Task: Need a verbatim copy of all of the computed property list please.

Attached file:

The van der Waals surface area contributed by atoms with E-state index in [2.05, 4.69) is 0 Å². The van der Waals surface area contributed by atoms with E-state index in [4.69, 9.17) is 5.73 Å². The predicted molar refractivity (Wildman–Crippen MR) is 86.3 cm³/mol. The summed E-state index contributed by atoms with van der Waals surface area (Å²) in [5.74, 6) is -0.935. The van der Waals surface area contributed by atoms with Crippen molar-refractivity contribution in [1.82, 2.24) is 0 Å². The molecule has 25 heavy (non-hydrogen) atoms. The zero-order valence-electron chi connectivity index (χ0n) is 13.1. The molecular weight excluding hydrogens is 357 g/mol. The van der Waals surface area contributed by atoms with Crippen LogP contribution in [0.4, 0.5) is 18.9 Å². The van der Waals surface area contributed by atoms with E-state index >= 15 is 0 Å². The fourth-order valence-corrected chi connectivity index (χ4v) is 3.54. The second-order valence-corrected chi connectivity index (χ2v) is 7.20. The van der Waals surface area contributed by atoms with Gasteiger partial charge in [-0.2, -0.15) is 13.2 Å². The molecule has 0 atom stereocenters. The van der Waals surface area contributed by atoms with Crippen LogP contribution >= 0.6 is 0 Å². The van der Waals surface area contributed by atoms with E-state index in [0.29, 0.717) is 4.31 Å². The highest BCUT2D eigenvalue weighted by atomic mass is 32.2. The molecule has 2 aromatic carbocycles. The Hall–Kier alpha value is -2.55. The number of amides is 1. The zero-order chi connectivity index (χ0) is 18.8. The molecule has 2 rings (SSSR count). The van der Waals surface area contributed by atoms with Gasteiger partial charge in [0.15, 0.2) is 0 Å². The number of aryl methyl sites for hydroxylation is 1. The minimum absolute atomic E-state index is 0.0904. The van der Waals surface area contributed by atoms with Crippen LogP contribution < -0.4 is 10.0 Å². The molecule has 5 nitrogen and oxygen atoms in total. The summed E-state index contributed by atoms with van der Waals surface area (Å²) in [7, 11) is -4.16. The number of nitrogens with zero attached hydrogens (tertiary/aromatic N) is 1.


The van der Waals surface area contributed by atoms with E-state index in [2.05, 4.69) is 0 Å². The van der Waals surface area contributed by atoms with E-state index in [4.69, 9.17) is 5.73 Å². The predicted molar refractivity (Wildman–Crippen MR) is 86.3 cm³/mol. The summed E-state index contributed by atoms with van der Waals surface area (Å²) in [5.74, 6) is -0.935. The van der Waals surface area contributed by atoms with Crippen molar-refractivity contribution in [1.82, 2.24) is 0 Å². The molecule has 25 heavy (non-hydrogen) atoms. The zero-order valence-electron chi connectivity index (χ0n) is 13.1. The molecular weight excluding hydrogens is 357 g/mol. The van der Waals surface area contributed by atoms with Crippen LogP contribution in [0.4, 0.5) is 18.9 Å². The van der Waals surface area contributed by atoms with E-state index >= 15 is 0 Å². The fourth-order valence-corrected chi connectivity index (χ4v) is 3.54. The second-order valence-corrected chi connectivity index (χ2v) is 7.20. The van der Waals surface area contributed by atoms with Gasteiger partial charge in [-0.2, -0.15) is 13.2 Å². The molecule has 0 atom stereocenters. The van der Waals surface area contributed by atoms with Crippen LogP contribution >= 0.6 is 0 Å². The van der Waals surface area contributed by atoms with E-state index in [0.29, 0.717) is 4.31 Å². The highest BCUT2D eigenvalue weighted by atomic mass is 32.2. The molecule has 2 aromatic carbocycles. The Hall–Kier alpha value is -2.55. The number of amides is 1. The zero-order chi connectivity index (χ0) is 18.8. The molecule has 2 rings (SSSR count). The van der Waals surface area contributed by atoms with Gasteiger partial charge in [0.15, 0.2) is 0 Å². The number of aryl methyl sites for hydroxylation is 1. The minimum absolute atomic E-state index is 0.0904. The van der Waals surface area contributed by atoms with Crippen LogP contribution < -0.4 is 10.0 Å². The molecule has 5 nitrogen and oxygen atoms in total. The summed E-state index contributed by atoms with van der Waals surface area (Å²) in [7, 11) is -4.16. The number of nitrogens with zero attached hydrogens (tertiary/aromatic N) is 1.